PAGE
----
Tuesday, April 23, 2013

Goldman now recommends closing short gold positions. S&P argues that their ratings are not to be taken at face value.

Jesse has 2 excellent posts today.  The first is about Goldman Sachs and their prescient call approximately 2 weeks ago to short gold.  Yesterday Goldman publicised a recommendation to close gold short positions.  There were rumors last week that Goldman was buying gold during the price smack-down last week for their own account.

I am shocked, shocked that Goldman would recommend one thing for their clients while doing the opposite!!!
In the second part of this post he takes the much publicized economist Paul Krugman to task for using a 'we failed to notice' excuse.  Jesse's points out that if Krugman failed to notice the bubbles and corruption that led to the 2008 financial crisis, what is he over-looking now?

Jesse's second post is commentary about Standard & Poor's (S&P) unusual legal defense of the Justice Department's civil lawsuit.  

For background S&P is a ratings agency.  Their business is to provide ratings that indicated the risk of specific investments, such as bonds issued by corporations, municipalities, and countries.  This is big business.  S&P has over 6,000 employees worldwide and publishes rating for over $3.5 Trillion of new debt in 2011.  S&P's ratings, such as investment grade or 'AAA' are very impactful.  For example, most bond funds are restricted by their charter to invest in debt instruments with only certain ratings.  In that way the interest rate that is charged to a municipality is dependent upon the rating assigned by S&P.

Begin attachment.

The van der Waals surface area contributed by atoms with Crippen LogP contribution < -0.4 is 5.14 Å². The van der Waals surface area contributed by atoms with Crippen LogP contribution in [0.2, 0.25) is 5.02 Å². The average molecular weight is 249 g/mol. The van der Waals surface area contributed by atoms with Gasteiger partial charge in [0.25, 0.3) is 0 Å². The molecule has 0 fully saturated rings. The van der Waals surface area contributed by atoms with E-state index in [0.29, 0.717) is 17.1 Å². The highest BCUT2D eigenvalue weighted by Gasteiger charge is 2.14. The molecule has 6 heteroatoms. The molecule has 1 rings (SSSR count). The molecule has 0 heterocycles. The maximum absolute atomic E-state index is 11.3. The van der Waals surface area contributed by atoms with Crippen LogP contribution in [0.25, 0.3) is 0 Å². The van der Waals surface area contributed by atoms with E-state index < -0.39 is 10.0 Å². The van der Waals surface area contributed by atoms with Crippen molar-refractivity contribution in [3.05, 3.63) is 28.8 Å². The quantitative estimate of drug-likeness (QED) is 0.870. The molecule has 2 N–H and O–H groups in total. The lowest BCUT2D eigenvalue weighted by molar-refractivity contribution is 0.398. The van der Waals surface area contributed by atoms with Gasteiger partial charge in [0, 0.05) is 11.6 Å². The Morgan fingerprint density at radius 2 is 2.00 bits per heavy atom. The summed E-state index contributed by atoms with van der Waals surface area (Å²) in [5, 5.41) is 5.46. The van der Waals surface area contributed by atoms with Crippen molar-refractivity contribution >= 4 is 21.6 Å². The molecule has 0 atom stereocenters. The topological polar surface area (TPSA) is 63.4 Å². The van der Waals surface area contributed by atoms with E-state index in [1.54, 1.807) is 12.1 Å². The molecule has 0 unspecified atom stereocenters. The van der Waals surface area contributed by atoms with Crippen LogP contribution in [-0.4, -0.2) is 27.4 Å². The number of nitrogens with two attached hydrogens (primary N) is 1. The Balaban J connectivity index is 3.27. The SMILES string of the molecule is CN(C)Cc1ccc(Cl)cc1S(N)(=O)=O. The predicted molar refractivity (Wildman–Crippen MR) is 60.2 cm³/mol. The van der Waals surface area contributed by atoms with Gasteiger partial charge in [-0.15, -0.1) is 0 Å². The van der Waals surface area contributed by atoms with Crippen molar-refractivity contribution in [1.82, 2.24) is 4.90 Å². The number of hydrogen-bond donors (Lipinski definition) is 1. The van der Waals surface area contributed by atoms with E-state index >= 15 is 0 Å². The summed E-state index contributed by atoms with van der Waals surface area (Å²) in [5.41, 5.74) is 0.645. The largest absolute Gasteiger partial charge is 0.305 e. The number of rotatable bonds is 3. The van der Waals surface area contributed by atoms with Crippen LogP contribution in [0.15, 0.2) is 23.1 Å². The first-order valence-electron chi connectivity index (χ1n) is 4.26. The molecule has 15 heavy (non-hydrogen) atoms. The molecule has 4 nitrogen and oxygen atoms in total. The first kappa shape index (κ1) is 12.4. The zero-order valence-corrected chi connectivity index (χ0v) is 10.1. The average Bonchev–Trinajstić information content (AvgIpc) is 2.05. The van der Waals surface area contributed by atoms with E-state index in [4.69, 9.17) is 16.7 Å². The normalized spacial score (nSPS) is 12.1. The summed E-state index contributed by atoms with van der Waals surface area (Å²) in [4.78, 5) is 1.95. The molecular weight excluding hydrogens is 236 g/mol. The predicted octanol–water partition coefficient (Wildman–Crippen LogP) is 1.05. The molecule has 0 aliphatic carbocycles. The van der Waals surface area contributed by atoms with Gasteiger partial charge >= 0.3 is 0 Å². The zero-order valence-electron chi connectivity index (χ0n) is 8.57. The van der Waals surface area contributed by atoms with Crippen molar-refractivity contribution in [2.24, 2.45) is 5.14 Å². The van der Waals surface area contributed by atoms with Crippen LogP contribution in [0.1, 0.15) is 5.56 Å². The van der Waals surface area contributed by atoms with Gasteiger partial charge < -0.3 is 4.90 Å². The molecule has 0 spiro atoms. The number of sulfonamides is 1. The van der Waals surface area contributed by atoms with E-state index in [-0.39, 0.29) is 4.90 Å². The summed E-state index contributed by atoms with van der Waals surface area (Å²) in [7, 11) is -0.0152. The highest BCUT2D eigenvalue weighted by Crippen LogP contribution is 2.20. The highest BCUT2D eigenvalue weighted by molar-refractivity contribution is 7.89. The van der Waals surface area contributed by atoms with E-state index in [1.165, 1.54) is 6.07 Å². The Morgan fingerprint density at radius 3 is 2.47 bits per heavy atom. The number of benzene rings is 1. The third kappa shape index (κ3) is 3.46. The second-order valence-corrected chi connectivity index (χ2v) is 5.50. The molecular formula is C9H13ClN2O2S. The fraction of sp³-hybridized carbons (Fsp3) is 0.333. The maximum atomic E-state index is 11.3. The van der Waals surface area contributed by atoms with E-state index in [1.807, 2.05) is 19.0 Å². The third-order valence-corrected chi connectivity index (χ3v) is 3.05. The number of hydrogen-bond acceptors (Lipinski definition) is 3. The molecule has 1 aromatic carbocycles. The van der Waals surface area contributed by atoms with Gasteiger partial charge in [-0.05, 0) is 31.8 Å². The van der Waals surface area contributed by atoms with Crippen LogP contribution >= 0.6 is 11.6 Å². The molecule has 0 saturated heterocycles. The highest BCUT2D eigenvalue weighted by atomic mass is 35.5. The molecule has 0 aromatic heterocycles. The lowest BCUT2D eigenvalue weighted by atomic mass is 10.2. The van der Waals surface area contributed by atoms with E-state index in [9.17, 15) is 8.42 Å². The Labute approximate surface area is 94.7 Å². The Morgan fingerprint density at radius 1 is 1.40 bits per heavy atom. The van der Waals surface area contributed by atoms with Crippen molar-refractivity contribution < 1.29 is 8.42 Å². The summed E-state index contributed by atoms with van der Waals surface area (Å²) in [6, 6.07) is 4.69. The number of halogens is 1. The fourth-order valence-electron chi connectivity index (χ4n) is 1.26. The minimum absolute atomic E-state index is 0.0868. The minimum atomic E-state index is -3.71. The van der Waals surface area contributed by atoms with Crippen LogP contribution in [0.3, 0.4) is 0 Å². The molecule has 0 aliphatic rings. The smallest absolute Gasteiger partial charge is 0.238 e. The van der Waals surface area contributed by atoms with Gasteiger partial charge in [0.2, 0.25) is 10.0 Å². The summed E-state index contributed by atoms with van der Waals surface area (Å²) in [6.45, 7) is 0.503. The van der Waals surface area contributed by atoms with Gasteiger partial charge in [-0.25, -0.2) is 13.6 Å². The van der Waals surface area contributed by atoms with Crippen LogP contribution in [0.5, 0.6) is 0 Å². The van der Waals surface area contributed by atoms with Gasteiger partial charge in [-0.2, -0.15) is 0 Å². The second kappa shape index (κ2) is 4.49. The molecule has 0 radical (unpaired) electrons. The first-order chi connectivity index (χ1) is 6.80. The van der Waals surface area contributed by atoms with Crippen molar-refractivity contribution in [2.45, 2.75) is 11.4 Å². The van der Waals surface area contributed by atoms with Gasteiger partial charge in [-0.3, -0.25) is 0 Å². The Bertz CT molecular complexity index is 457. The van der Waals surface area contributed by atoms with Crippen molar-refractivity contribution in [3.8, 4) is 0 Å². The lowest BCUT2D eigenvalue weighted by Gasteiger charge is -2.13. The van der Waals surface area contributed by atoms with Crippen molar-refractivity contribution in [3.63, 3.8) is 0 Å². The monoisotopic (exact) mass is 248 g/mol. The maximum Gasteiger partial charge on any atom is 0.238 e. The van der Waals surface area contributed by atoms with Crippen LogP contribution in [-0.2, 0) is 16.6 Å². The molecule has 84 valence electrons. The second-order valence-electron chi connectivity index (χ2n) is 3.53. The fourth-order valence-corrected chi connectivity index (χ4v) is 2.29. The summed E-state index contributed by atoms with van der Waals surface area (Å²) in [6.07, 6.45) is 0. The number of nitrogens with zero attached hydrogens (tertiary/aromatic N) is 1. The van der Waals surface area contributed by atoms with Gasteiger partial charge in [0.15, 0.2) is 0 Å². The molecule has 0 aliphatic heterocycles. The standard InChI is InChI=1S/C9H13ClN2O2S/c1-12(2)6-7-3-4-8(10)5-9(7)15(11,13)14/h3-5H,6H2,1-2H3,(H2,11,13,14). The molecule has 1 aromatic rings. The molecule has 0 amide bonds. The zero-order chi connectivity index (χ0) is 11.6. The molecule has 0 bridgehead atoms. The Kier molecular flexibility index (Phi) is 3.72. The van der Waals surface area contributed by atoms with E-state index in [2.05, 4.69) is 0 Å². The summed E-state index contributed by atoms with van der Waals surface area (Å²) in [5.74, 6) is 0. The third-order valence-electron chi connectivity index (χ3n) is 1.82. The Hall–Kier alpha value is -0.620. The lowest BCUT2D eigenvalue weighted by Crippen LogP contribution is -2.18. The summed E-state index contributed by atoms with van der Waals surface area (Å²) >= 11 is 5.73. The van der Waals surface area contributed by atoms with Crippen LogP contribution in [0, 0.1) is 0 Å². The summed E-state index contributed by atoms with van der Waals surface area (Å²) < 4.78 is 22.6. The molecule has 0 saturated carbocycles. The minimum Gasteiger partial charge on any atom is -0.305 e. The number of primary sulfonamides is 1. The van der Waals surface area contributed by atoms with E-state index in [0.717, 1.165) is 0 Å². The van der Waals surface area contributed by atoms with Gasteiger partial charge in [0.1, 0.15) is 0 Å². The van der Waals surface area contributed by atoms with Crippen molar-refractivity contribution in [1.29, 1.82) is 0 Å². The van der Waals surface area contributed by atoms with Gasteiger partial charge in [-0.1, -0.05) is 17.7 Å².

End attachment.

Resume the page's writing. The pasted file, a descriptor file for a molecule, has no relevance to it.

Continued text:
S&P had rated much of the mortgage backed securities that turned out to be junk in the 2008 financial crisis.  The US justice department is pursuing a civil case against S&P for fraudulently, knowingly assigning better ratings to these risky investments.

From the Wall Street Journal article on the subject:
Now, lawyers defending the company against the Justice Department's recent civil lawsuit say that statements about independence and objectivity are "puffery" and were never meant to be taken at face value by investors

This is absurd.  S&P is arguing that their product, ratings is not to be taken at face value.  Then what do all the bond issuers pay S&P for?  Why do investors pay any attention to S&P ratings?  

As Jesse succinctly puts it:
"And now we have the ratings agency defense: It can't be fraud, because everyone knows we are not objective and independent, even though we say we are and sell our services based on that claim.

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